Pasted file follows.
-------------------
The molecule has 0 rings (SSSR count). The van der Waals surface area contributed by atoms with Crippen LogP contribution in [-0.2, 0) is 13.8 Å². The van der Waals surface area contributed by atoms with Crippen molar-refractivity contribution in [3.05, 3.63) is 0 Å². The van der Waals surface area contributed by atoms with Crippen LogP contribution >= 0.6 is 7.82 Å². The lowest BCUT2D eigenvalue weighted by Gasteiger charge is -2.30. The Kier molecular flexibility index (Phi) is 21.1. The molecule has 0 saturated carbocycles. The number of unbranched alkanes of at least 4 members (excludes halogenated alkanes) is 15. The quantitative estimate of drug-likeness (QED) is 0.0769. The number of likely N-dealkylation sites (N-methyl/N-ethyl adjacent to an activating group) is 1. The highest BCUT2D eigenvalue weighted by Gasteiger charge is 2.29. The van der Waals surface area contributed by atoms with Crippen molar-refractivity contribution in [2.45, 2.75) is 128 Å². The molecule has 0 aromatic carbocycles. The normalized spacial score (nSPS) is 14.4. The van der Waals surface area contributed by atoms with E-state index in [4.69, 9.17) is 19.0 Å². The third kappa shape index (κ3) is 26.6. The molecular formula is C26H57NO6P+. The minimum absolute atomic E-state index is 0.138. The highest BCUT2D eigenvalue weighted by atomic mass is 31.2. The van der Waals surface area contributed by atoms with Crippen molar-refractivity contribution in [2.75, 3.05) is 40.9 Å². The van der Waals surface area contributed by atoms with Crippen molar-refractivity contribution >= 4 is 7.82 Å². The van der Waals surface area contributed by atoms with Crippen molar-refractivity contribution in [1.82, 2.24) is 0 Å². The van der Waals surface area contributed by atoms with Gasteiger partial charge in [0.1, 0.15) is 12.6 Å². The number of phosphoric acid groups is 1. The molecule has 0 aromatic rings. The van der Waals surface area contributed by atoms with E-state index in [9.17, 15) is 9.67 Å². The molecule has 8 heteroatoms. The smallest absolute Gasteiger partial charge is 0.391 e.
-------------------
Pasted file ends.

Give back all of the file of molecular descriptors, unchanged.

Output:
The molecule has 0 rings (SSSR count). The van der Waals surface area contributed by atoms with Crippen LogP contribution in [-0.2, 0) is 13.8 Å². The van der Waals surface area contributed by atoms with Crippen molar-refractivity contribution in [3.05, 3.63) is 0 Å². The van der Waals surface area contributed by atoms with Crippen LogP contribution >= 0.6 is 7.82 Å². The lowest BCUT2D eigenvalue weighted by Gasteiger charge is -2.30. The Kier molecular flexibility index (Phi) is 21.1. The molecule has 0 saturated carbocycles. The number of unbranched alkanes of at least 4 members (excludes halogenated alkanes) is 15. The quantitative estimate of drug-likeness (QED) is 0.0769. The number of likely N-dealkylation sites (N-methyl/N-ethyl adjacent to an activating group) is 1. The highest BCUT2D eigenvalue weighted by Gasteiger charge is 2.29. The van der Waals surface area contributed by atoms with Crippen molar-refractivity contribution in [2.45, 2.75) is 128 Å². The molecule has 0 aromatic carbocycles. The normalized spacial score (nSPS) is 14.4. The van der Waals surface area contributed by atoms with E-state index in [4.69, 9.17) is 19.0 Å². The third kappa shape index (κ3) is 26.6. The molecular formula is C26H57NO6P+. The minimum absolute atomic E-state index is 0.138. The highest BCUT2D eigenvalue weighted by atomic mass is 31.2. The van der Waals surface area contributed by atoms with Crippen molar-refractivity contribution in [2.75, 3.05) is 40.9 Å². The van der Waals surface area contributed by atoms with Crippen molar-refractivity contribution >= 4 is 7.82 Å². The van der Waals surface area contributed by atoms with Crippen molar-refractivity contribution in [1.82, 2.24) is 0 Å². The van der Waals surface area contributed by atoms with Gasteiger partial charge in [0.1, 0.15) is 12.6 Å². The number of phosphoric acid groups is 1. The molecule has 0 aromatic rings. The van der Waals surface area contributed by atoms with E-state index in [9.17, 15) is 9.67 Å². The molecule has 8 heteroatoms. The smallest absolute Gasteiger partial charge is 0.391 e.